Ike Nassi's Home Page
updated: 2020-10-06Commemorative plaque
"Heisenberg might have slept here"
Dr. Ike Nassi is the
founder of TidalScale,
a new software company pioneering inverse virtualization.
TidalScale's software, which sits below an operating system and
above bare metal hardware, aggregates commodity servers together
to create a single scale server to address challenging Big
Data problems for in-memory SQL and NoSQL databases, large-scale
analytics, simulation, and computational genomics. It
accomplishes this in a way that doesn't require any OS,
application, or database changes. It offers an
alternative: rather than simply buying larger expensive servers,
the technologies allows one to utilize the hardware economies of
commodity servers. Instead of tailoring an application to
a computing environment, TidalScale's software allows a customer
to tailor a computer to the needs of an application.
TidalScale's software product was released in early 2016.
He is also an adjunct Professor of Computer Science and Engineering at UC Santa Cruz, focused on systems, storage, and databases.
Before his latest failed attempt at retirement, he was an
Executive Vice President and Chief Scientist at SAP. At SAP, he and his group
explored advanced new enterprise technologies and applications
for use in multinational corporate environments. He started
SAP's Global Business Incubator, whose goal is to start up new
businesses within SAP. He also started and operated the SAP
Sponsored Academic Research Program, over five years supporting
over 100 sponsored research projects in universities in several
countries. His most recent area of interest at SAP was in
designing and building "Enterprise
Supercomputers" for Big Data applications. This
class of machines typically has multiple terabytes of main
memory, hundreds or thousands of processor cores, very high
speed interconnect technology, a lot of very fast persistent
SSD-based block storage, packaged in what looks like a mainframe
but made out of commodity parts, running a single instance of
2009 through January 2010 he was in residence as a Visiting
Scientist at the MIT
Computer Science and Artificial Intelligence Laboratory
(CSAIL). Currently he is a research affiliate at CSAIL.
Prior to joining SAP, he co-founded Firetide Inc, a wireless mesh networking company based in Los Gatos, California. At Firetide he served as Executive Vice President and CTO, and was a Chairman of Firetide’s Board of Directors. Firetide was sold in 2015 to Unicom Global.
He has also been an industry consultant and entrepreneur specializing in computer and networking technology and products. His consulting assignments have been with several startup companies, startup divisions within established companies, and venture capital firms.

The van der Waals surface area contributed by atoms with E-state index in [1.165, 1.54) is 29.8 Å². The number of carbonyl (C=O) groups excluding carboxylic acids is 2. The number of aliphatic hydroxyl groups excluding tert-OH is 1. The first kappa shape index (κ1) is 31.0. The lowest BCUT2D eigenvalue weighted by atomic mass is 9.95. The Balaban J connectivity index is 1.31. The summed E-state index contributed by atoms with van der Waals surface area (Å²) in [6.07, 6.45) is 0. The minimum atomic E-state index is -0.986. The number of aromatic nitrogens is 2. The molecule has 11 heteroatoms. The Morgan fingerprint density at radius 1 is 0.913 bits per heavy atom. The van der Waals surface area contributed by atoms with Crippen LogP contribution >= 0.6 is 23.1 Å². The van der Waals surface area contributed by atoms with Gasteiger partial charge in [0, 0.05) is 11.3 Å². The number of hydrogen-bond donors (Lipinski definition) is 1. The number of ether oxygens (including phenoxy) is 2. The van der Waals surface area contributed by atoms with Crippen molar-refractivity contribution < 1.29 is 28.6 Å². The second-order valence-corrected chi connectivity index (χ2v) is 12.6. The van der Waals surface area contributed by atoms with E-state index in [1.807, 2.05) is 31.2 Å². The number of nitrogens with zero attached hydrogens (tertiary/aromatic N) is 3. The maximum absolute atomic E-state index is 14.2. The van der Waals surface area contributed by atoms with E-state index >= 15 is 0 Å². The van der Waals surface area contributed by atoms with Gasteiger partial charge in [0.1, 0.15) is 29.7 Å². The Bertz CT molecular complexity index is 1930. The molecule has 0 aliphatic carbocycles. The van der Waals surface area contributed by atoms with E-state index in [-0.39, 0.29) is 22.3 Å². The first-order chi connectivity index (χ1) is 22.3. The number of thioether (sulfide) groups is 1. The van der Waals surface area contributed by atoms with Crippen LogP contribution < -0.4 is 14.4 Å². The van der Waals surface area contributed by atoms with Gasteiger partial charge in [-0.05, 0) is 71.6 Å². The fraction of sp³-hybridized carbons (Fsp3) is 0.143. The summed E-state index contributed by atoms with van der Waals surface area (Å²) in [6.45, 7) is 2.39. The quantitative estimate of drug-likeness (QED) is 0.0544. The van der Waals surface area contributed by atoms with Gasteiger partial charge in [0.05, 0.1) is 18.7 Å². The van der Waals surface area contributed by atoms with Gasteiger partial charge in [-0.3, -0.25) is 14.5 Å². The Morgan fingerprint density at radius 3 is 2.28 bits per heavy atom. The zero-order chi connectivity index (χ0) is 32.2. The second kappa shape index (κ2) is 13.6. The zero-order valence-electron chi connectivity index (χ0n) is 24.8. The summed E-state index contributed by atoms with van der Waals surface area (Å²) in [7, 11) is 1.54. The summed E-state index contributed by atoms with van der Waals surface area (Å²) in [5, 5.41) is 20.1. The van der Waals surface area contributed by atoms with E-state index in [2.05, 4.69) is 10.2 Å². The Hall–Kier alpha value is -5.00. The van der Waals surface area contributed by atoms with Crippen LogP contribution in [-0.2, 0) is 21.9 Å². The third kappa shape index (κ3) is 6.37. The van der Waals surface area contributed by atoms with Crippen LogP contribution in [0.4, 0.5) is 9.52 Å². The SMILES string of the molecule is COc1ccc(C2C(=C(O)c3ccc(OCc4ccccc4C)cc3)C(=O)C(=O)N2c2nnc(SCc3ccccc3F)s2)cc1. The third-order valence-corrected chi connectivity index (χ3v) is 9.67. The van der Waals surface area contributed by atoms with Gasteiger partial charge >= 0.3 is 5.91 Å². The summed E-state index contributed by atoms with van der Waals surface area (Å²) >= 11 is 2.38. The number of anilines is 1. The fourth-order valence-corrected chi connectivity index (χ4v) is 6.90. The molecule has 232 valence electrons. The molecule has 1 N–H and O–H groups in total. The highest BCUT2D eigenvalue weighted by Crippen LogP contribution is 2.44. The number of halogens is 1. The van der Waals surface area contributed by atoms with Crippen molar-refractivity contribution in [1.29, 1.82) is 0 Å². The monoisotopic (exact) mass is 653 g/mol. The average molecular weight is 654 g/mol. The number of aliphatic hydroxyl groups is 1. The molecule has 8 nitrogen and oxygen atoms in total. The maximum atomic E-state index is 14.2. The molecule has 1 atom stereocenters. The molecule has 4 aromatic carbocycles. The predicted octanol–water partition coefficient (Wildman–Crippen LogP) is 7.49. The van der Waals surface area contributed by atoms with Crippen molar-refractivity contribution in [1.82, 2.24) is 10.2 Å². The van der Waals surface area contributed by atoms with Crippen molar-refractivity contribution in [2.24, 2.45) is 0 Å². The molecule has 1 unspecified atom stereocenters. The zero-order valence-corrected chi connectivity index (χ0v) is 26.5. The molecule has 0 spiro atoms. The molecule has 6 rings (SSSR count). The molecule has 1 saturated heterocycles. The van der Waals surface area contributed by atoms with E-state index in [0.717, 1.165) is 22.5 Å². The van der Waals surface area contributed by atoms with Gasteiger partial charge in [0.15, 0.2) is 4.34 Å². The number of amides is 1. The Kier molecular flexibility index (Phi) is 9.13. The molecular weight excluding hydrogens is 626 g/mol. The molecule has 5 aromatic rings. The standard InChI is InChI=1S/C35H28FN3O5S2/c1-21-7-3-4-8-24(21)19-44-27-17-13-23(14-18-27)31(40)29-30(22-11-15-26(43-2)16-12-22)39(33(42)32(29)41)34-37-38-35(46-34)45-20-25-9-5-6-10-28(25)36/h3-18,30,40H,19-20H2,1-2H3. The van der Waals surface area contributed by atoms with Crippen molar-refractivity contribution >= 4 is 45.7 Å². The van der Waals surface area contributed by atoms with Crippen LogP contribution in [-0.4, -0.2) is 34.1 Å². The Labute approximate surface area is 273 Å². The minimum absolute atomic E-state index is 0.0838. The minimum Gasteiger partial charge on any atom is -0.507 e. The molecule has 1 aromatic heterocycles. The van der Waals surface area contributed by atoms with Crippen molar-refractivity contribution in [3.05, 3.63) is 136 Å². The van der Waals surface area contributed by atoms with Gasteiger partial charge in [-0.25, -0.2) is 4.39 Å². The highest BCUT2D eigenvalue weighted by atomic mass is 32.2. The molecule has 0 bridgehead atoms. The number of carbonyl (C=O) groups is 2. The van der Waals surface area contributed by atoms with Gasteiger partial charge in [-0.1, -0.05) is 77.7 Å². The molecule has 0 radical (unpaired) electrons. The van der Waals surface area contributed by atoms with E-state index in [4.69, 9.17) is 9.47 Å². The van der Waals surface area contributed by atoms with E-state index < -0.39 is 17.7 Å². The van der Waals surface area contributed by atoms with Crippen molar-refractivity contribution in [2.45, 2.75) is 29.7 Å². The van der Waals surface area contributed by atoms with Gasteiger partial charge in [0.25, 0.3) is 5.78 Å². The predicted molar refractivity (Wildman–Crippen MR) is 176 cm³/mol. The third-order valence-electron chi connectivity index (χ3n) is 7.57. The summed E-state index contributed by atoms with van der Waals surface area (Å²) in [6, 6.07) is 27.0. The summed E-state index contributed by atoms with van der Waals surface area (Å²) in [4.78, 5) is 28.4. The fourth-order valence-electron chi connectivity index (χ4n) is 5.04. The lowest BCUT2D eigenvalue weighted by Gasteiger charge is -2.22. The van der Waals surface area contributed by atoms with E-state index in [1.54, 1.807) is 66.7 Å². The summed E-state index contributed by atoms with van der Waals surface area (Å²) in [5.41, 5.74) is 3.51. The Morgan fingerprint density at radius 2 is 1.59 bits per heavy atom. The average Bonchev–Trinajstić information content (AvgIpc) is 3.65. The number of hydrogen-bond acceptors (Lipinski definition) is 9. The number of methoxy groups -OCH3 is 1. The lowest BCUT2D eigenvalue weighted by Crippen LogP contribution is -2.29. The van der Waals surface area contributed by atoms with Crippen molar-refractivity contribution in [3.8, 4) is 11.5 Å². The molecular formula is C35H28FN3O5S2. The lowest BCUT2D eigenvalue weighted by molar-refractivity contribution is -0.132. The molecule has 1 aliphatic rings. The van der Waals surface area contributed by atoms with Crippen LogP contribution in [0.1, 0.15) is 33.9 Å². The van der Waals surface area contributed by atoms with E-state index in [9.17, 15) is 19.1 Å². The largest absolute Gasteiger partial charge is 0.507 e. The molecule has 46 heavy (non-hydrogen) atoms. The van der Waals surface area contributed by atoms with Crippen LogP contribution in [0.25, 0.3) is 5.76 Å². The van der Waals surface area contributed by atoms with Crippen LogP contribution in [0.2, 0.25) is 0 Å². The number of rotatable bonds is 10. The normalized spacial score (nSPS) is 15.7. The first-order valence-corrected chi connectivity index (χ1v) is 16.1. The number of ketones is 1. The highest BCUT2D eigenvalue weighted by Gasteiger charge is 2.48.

Before starting his consulting practice, he was with Cisco Systems. Prior to
joining Cisco, he had been Vice President of Product Development
and Operations and Chief Technology Officer at InfoGear
Technology Corporation, which was acquired by Cisco June
2000. InfoGear developed the first iPhone in 1997.
Prior to joining InfoGear, he was a Senior Vice President and
a Corporate Officer at Apple
Computer, where he led
its AppleSoft Division until November 1996. At Apple he was
responsible for all system software. Prior to working at
Apple he helped start Encore
Computer Corporation, a pioneer in the design and
development of shared memory multiprocessors, and before that
worked at Visual Technology,
Digital Equipment Corporation and SofTech Inc.
He has also been a visiting scholar Stanford
University, a research affiliate at the Massachusetts
Institute of Technology and a visiting scholar in Electrical Engineering
and Computer Science at the University of California at
Berkeley. He has also taught Computer Science at Boston
University. He was on the advisory board of the School of
Software and Microelectronics, Peking University, the
advisory board of the Department of
Electrical Engineering and Computer Science of Northwestern
University and the Center
for Wireless & Information Technology at Stony Brook
He is a founding member of the Board of Trustees of the Computer History Museum, and a member of it's executive committee and nominating committee. He is also a member of the IEEE Computer Society's Industry Advisory Board.
Previously, he served on the Advisory board of Viewpoints
Research and he served as a member of the Board of Trustees
of the Anita Borg
Institute for Women and Technology, and Watermark.
In the past, he has served on several other boards. He has been a member of the Federal Networking Council Advisory Committee of the National Science Foundation, a member of the Council on Competitiveness Advisory Committee, the Board of Directors of Congregation Beth David, Saratoga, California, and was a member of the Board of Overseers of the Computer Museum in Boston.
He is a Senior Member of IEEE and a Lifetime Member of ACM.
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Data Accessibility To Processor Cores
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Unique Identifiers for Secure Communications
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Selective Resource Migration
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|nassi [at] nassi [dot] com|